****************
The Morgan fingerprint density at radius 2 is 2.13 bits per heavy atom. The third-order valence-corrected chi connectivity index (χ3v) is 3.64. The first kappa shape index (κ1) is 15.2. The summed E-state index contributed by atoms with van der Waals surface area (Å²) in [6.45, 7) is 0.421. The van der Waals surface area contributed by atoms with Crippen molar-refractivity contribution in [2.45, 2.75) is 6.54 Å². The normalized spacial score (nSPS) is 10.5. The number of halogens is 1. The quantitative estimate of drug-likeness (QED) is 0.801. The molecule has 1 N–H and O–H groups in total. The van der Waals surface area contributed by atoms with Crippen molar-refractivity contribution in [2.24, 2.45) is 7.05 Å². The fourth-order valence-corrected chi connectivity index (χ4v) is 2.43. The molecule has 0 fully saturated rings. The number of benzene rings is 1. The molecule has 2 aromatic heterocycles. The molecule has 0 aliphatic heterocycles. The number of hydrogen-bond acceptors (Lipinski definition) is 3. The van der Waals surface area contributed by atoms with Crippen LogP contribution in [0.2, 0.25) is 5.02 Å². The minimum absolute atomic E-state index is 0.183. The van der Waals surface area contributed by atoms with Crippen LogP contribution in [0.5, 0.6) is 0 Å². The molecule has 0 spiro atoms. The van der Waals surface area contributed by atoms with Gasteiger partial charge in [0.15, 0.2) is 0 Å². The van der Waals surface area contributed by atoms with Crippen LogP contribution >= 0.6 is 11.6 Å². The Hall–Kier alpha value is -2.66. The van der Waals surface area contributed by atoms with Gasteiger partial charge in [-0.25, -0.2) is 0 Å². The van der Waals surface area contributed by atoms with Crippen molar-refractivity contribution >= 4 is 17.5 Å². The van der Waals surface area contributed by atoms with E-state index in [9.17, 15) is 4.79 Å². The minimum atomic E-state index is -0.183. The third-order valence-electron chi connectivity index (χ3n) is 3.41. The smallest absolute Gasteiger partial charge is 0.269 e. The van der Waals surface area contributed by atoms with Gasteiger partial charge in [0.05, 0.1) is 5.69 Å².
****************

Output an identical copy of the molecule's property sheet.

The Morgan fingerprint density at radius 2 is 2.13 bits per heavy atom. The third-order valence-corrected chi connectivity index (χ3v) is 3.64. The first kappa shape index (κ1) is 15.2. The summed E-state index contributed by atoms with van der Waals surface area (Å²) in [6.45, 7) is 0.421. The van der Waals surface area contributed by atoms with Crippen molar-refractivity contribution in [2.45, 2.75) is 6.54 Å². The normalized spacial score (nSPS) is 10.5. The number of halogens is 1. The quantitative estimate of drug-likeness (QED) is 0.801. The molecule has 1 N–H and O–H groups in total. The van der Waals surface area contributed by atoms with Crippen molar-refractivity contribution in [2.24, 2.45) is 7.05 Å². The fourth-order valence-corrected chi connectivity index (χ4v) is 2.43. The molecule has 0 fully saturated rings. The number of benzene rings is 1. The molecule has 2 aromatic heterocycles. The molecule has 0 aliphatic heterocycles. The number of hydrogen-bond acceptors (Lipinski definition) is 3. The van der Waals surface area contributed by atoms with Crippen LogP contribution in [0.2, 0.25) is 5.02 Å². The minimum absolute atomic E-state index is 0.183. The van der Waals surface area contributed by atoms with Crippen LogP contribution in [0.5, 0.6) is 0 Å². The molecule has 0 spiro atoms. The van der Waals surface area contributed by atoms with Gasteiger partial charge in [0.15, 0.2) is 0 Å². The van der Waals surface area contributed by atoms with Crippen LogP contribution >= 0.6 is 11.6 Å². The Hall–Kier alpha value is -2.66. The van der Waals surface area contributed by atoms with Gasteiger partial charge in [-0.25, -0.2) is 0 Å². The van der Waals surface area contributed by atoms with Crippen molar-refractivity contribution >= 4 is 17.5 Å². The van der Waals surface area contributed by atoms with E-state index in [9.17, 15) is 4.79 Å². The minimum atomic E-state index is -0.183. The third-order valence-electron chi connectivity index (χ3n) is 3.41. The smallest absolute Gasteiger partial charge is 0.269 e. The van der Waals surface area contributed by atoms with Gasteiger partial charge in [0.05, 0.1) is 5.69 Å².